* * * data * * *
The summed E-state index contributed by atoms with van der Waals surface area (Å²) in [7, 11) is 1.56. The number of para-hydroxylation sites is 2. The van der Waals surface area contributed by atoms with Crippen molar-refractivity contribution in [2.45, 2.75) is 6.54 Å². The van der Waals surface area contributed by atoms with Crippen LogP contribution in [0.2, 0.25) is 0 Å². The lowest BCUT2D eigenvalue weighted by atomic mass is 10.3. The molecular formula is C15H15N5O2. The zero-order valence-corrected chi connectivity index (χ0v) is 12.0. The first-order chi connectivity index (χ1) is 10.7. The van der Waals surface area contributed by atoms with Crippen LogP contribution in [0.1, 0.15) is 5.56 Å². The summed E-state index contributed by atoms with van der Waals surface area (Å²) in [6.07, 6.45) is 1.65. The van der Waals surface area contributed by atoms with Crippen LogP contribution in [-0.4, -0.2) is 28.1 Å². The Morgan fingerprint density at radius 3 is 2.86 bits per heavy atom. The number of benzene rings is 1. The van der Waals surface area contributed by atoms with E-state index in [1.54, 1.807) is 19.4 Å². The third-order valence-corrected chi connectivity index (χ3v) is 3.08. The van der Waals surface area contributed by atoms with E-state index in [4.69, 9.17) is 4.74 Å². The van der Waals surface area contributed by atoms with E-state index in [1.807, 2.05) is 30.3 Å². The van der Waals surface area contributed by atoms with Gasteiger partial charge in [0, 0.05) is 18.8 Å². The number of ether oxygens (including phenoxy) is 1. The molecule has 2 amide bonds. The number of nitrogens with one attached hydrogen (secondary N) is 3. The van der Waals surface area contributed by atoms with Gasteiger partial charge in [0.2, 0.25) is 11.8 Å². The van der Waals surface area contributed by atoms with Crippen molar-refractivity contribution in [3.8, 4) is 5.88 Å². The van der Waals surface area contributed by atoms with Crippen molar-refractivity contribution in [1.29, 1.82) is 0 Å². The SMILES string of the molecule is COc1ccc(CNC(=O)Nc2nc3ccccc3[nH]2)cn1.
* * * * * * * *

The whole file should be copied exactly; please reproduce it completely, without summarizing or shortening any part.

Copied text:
The summed E-state index contributed by atoms with van der Waals surface area (Å²) in [7, 11) is 1.56. The number of para-hydroxylation sites is 2. The van der Waals surface area contributed by atoms with Crippen molar-refractivity contribution in [2.45, 2.75) is 6.54 Å². The van der Waals surface area contributed by atoms with Crippen LogP contribution in [0.2, 0.25) is 0 Å². The lowest BCUT2D eigenvalue weighted by atomic mass is 10.3. The molecular formula is C15H15N5O2. The zero-order valence-corrected chi connectivity index (χ0v) is 12.0. The first-order chi connectivity index (χ1) is 10.7. The van der Waals surface area contributed by atoms with Crippen LogP contribution in [0.1, 0.15) is 5.56 Å². The summed E-state index contributed by atoms with van der Waals surface area (Å²) in [6.07, 6.45) is 1.65. The van der Waals surface area contributed by atoms with Crippen LogP contribution in [-0.4, -0.2) is 28.1 Å². The Morgan fingerprint density at radius 3 is 2.86 bits per heavy atom. The number of benzene rings is 1. The van der Waals surface area contributed by atoms with E-state index in [1.54, 1.807) is 19.4 Å². The third-order valence-corrected chi connectivity index (χ3v) is 3.08. The van der Waals surface area contributed by atoms with E-state index in [4.69, 9.17) is 4.74 Å². The van der Waals surface area contributed by atoms with E-state index in [1.807, 2.05) is 30.3 Å². The van der Waals surface area contributed by atoms with Gasteiger partial charge in [0, 0.05) is 18.8 Å². The number of ether oxygens (including phenoxy) is 1. The molecule has 2 amide bonds. The number of nitrogens with one attached hydrogen (secondary N) is 3. The van der Waals surface area contributed by atoms with Gasteiger partial charge in [0.2, 0.25) is 11.8 Å². The van der Waals surface area contributed by atoms with Crippen molar-refractivity contribution in [3.8, 4) is 5.88 Å². The van der Waals surface area contributed by atoms with Crippen molar-refractivity contribution in [1.29, 1.82) is 0 Å². The SMILES string of the molecule is COc1ccc(CNC(=O)Nc2nc3ccccc3[nH]2)cn1.